For details on calculating quantities for concrete mix and on working with concrete, see “Basics of Mixing Concrete”.
If the latrine slab has a seat and pedestal, the pedestal can be made from brick, concrete blocks, or wood.
The seat can also be made from wood. One piece seat and pedestal units may be available.
A cover made from wood should be provided for both squatting and sitting-type slabs. The cover for the seat and pedestal can be attached to the seat with a hinge.
A pour-flush bowl may be made of galvanized metal, concrete, molded rubber, or ceramic material. These units may be purchased pre-fabricated and ready to install.
A skilled craftsman could reproduce a galvanized metal or concrete pour-flush bowl using the design information in the Figure 6.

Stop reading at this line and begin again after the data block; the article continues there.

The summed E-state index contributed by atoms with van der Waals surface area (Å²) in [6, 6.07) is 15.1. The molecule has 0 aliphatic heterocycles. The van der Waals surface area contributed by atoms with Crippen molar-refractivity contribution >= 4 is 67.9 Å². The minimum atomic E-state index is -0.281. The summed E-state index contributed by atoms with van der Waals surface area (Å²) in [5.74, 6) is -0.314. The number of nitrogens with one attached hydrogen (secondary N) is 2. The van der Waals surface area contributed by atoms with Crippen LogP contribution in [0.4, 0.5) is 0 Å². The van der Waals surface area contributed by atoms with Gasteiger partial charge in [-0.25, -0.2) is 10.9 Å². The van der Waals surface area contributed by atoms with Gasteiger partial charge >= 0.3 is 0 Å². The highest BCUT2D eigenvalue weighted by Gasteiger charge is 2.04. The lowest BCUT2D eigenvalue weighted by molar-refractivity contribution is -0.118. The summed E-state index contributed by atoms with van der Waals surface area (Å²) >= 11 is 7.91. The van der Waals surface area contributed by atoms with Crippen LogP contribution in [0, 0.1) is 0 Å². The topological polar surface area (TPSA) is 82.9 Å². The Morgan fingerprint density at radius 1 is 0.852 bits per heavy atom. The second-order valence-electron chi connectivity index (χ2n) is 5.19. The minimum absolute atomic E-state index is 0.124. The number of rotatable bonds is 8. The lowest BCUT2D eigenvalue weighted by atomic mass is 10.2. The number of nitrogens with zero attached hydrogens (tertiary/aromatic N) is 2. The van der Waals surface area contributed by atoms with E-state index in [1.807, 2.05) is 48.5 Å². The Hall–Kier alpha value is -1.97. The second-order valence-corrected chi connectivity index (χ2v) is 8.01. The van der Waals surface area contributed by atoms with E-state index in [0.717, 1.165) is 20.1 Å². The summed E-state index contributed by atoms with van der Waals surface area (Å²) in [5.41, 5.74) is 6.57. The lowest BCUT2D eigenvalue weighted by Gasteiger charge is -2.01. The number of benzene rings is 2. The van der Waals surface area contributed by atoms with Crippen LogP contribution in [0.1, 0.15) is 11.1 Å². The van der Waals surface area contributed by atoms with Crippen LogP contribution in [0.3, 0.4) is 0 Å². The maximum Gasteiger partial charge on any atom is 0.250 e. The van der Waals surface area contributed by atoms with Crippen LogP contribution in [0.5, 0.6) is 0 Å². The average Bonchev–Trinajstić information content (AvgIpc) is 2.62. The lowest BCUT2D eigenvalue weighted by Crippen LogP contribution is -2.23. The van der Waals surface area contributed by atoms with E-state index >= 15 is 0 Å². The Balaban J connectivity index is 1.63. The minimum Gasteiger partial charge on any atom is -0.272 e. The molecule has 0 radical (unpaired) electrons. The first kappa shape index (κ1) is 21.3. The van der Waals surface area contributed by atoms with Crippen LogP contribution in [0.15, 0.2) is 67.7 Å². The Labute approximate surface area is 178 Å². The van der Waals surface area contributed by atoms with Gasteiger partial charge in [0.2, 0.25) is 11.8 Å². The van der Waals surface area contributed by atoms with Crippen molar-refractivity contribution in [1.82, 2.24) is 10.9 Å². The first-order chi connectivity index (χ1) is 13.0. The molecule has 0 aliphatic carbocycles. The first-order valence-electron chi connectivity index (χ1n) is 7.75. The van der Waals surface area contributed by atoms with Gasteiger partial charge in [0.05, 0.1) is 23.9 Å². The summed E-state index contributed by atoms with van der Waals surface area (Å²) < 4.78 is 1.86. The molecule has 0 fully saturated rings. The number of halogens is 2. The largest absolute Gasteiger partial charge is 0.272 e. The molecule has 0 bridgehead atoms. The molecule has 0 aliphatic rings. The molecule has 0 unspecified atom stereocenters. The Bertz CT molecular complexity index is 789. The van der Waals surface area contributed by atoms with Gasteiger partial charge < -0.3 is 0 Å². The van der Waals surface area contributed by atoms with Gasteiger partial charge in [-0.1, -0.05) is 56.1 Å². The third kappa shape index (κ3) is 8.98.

A metal bowl must have rounded edges. A concrete bowl must be cured in water for at least one week. Pour-flush bowls can be secured to the slab with concrete mortar.
A vent pipe and a chute can be made of galvanized metal or tin by a semi-skilled workman using tin snips, pliers, metal screws, and a screwdriver (or other means of securing the metal), and black paint and a paint brush.
A section of bamboo can also be used as a vent pipe.
The cover for an off-set pit can be made of wood, metal, or reinforced concrete by a workman familiar with these materials.
When the materials needed for the latrine slab construction have been determined, you can prepare a materials list showing types and quantities of all materials, tools, and labor needed to construct the slab and improvements, and the estimated costs of all of these things.
This list can be given, along with the design drawings, to the person in charge of constructing the slab.
Return to "Introduction to Sanitation Facilities, Part 2" from "Pit Latrine"
Planning Sanitation Facilities
Soil Suitability and Permeability
Compost Toilet Design and Construction
Compost Toilet Operation and Maintenance